Making an eBook cover isn’t hard. It can be tricky to make it look good, but it’s really not all that difficult. If graphic design isn’t your bag, there are plenty of cover designers out there (myself included). If it is, and you enjoy making covers building one for CreateSpace isn’t overly difficult. There are some technical issues you’ll need to deal with, though. An eBook cover is usually something like 2500px by 1563px or some variant thereof. If you take the height and multiply it by 0.6252, you’ll get the width. Then it’s just a matter of finding or creating cover art, laying out the text, and doing some basic cleanup (size checks and whatnot) in GIMP or Photoshop.
A print cover is bit different. You have to worry about bleeds, margins, the physical size of the spine and things like that. It’s not that a print cover is really all that different, there’s just more to it and you have to be cognizant of where your elements lie in relation to where the ink is going to fall.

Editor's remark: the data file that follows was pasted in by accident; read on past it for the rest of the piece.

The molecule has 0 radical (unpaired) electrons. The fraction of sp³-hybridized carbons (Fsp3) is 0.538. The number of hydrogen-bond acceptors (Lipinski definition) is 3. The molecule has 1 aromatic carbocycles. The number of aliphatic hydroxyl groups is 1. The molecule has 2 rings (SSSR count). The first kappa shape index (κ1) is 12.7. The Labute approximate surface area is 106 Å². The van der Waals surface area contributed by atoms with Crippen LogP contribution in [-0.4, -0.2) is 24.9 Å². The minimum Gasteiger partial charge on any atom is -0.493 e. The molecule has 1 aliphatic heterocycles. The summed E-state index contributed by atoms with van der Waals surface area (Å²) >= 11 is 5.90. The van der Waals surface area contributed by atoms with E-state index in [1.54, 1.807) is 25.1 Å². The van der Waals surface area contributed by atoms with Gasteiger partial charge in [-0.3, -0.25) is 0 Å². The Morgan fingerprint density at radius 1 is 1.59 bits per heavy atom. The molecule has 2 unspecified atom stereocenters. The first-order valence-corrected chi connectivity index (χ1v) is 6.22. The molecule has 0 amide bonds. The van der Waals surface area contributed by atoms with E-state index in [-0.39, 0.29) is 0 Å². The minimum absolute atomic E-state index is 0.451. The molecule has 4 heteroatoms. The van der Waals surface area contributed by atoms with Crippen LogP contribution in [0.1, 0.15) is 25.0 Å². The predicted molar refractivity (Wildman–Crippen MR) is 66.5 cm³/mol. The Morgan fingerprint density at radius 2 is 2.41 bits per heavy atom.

I’ll be going through this step by step using the cover for my upcoming collection of short stories. I use Inkscape to do my layout and GIMP to do my image editing. At this stage, the image work is done and it’s all about the Inkscape. If you don’t have a copy of Inkscape, you can get one here. If you need a copy of GIMP, that can be found here.
This post will cover the following steps.
- Getting the cover template
- Setting up guidelines in Inkscape
- Importing images
- Layout and design
Just like the last post on formatting your manuscript for CreateSpace, this looks complicated but it’s really not all that difficult. It can be tedious and step-intensive, but it’s not difficult. Set aside some time, make the cover, and step back for a day or two. It’s those times that you step back that allow you to think about what you’d like to see without it staring you in the face.